- In order to meet mill consumption, log trucks will deliver approximately 30,000 loads to the Blue Ridge Lumber mill yard in 2021
- These will be delivered on a combination of temporary roads, privately owned lease roads, and provincial highways.
- Blue Ridge Lumber enters into a winter weight agreement with the Government of Alberta to deliver heavier loads during frozen conditions
- Log trucks will be inspected and weighed to ensure the winter weight agreement is being followed
- Blue Ridge Lumber reclaims all temporary roads and watercourse crossings so access is limited and disturbed areas can be reforested
- Maintaining water quality is a high priority when conducting forest operations on public land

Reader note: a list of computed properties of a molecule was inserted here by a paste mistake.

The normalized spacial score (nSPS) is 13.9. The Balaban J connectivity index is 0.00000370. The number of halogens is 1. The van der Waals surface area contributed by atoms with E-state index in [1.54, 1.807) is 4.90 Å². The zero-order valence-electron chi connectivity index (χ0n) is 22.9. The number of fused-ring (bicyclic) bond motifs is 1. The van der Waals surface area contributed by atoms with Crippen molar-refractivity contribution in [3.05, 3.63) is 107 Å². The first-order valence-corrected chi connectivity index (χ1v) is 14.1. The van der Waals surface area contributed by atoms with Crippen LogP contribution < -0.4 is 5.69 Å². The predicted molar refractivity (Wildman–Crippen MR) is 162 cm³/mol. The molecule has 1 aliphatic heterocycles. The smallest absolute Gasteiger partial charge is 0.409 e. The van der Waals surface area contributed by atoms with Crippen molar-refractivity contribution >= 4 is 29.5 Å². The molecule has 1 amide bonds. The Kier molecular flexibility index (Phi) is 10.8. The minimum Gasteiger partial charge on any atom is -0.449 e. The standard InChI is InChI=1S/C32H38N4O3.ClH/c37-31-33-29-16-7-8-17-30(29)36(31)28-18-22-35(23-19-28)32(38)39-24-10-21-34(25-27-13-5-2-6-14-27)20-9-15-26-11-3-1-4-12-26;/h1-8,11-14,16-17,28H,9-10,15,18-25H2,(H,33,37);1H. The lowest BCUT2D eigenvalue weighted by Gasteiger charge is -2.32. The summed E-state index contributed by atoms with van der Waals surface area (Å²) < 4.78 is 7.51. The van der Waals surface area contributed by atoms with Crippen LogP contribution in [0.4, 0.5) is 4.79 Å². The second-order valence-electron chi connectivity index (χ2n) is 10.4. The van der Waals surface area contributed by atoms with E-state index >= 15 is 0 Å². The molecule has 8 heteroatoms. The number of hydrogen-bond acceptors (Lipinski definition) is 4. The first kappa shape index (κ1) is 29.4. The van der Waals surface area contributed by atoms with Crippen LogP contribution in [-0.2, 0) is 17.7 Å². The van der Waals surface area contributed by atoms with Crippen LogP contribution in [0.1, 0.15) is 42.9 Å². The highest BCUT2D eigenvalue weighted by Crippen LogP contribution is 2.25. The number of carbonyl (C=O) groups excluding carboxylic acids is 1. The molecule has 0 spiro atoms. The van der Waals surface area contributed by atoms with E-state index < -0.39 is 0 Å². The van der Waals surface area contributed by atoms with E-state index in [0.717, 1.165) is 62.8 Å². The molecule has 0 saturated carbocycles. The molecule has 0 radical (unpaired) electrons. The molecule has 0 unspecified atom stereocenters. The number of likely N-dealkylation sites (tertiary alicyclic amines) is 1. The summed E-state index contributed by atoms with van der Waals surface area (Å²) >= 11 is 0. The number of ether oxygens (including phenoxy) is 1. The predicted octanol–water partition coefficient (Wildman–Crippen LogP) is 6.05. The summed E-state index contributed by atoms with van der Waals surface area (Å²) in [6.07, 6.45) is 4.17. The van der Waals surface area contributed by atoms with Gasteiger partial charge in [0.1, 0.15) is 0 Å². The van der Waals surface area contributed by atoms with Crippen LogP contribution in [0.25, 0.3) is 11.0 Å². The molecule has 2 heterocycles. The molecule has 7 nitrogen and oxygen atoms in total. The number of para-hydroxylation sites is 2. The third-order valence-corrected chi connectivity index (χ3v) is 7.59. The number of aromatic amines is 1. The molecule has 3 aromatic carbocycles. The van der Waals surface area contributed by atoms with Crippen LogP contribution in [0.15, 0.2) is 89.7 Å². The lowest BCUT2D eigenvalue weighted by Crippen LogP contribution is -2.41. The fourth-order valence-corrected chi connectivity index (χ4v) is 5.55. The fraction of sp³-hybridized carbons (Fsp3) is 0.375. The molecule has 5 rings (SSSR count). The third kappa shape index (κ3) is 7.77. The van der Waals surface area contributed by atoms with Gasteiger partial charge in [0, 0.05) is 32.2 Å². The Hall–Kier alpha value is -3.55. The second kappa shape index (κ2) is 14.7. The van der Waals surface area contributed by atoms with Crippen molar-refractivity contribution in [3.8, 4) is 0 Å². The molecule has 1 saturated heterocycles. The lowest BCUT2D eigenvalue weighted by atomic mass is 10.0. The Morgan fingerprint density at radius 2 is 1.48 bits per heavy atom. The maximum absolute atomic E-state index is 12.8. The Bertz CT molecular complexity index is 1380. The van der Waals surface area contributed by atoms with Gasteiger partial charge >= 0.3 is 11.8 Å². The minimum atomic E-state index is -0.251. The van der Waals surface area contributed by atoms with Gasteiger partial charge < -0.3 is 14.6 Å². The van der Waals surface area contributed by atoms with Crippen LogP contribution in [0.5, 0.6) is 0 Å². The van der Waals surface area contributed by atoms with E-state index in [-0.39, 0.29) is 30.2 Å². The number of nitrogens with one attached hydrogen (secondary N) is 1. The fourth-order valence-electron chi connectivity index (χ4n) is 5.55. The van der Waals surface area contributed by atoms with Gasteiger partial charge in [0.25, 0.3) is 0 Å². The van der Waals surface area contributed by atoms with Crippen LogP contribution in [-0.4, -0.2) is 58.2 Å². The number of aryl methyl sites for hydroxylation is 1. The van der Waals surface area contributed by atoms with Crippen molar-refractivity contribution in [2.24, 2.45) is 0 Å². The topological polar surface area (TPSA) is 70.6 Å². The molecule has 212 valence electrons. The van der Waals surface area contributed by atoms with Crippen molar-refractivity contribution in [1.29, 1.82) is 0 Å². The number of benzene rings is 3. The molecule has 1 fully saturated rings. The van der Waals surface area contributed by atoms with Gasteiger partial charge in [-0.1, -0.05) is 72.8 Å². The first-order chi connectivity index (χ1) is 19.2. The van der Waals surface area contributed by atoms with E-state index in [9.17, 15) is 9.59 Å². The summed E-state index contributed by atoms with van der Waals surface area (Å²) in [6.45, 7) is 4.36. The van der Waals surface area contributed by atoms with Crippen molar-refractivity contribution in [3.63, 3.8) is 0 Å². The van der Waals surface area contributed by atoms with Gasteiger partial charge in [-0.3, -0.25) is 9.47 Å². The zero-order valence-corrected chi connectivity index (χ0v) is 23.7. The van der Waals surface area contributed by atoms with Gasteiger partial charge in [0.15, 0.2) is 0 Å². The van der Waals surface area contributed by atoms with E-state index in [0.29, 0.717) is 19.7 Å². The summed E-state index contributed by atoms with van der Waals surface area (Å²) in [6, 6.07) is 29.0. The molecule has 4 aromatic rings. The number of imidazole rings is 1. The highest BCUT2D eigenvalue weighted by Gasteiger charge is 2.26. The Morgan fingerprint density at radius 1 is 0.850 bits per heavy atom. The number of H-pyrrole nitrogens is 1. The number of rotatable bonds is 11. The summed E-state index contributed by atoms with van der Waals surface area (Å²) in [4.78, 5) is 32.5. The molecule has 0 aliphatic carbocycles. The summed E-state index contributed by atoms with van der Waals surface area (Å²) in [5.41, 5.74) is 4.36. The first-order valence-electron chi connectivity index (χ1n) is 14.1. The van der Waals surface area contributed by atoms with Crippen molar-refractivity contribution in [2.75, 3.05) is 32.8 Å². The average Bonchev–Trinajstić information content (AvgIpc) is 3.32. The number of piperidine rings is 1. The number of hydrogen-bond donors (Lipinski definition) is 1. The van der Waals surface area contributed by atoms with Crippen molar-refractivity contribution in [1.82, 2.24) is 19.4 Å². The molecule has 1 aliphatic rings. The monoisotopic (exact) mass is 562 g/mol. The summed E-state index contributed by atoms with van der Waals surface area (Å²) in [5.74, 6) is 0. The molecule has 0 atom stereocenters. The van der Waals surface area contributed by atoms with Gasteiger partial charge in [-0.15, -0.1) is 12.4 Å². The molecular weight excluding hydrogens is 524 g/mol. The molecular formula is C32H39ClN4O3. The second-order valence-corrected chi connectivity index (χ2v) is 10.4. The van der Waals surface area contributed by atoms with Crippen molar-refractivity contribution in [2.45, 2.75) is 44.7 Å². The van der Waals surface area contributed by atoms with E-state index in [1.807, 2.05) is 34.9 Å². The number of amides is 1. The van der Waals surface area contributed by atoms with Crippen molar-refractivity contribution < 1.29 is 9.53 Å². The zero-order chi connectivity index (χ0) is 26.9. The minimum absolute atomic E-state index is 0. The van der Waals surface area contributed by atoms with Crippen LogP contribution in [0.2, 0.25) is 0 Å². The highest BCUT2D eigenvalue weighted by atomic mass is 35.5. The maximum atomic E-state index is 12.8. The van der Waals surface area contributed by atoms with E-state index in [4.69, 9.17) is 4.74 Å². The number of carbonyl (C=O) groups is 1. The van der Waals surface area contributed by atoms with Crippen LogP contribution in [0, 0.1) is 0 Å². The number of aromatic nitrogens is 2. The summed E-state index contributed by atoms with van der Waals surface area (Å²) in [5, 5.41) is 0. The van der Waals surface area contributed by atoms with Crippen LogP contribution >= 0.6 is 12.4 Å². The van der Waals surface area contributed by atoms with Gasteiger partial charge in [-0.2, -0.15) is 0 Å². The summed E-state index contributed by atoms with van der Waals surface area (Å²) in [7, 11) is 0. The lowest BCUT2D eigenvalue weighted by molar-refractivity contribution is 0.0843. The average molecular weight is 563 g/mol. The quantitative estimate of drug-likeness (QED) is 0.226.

- Protecting the water resource is accomplished by establishing good drainage and erosion controls
Road and Crossing Monitoring
- Blue Ridge Lumber is a member of the FSCP (Foothill Stream Crossing Protocols), a program through which permanent road stream crossings are inspected and maintained
- Blue Ridge Lumber manages approximately 1200 watercourse crossings on permanent roads that it owns and maintains
Forest Management Plan (FMP)
- The FMP is the highest level plan. It plans over a 200-year time horizon and provides direction to all other plans below it
- An Annual Allowavle Cut (AAC) is recommended in the FMP.
- Important non-timber values (e.g. biodiversity, recreation, etc.) are identified and strategies are identified to manager them.
- The FMP contain a 20-year spatial harvest sequence. This means proposed harvest block locations are shown on a mpa for the first 20 years of the plan.
- FMPs are generally redone every 10 years.
Mountain Pine Beetle Plan (MPB)
- Technically, the MPB Plan is an amendment to the approved FMP.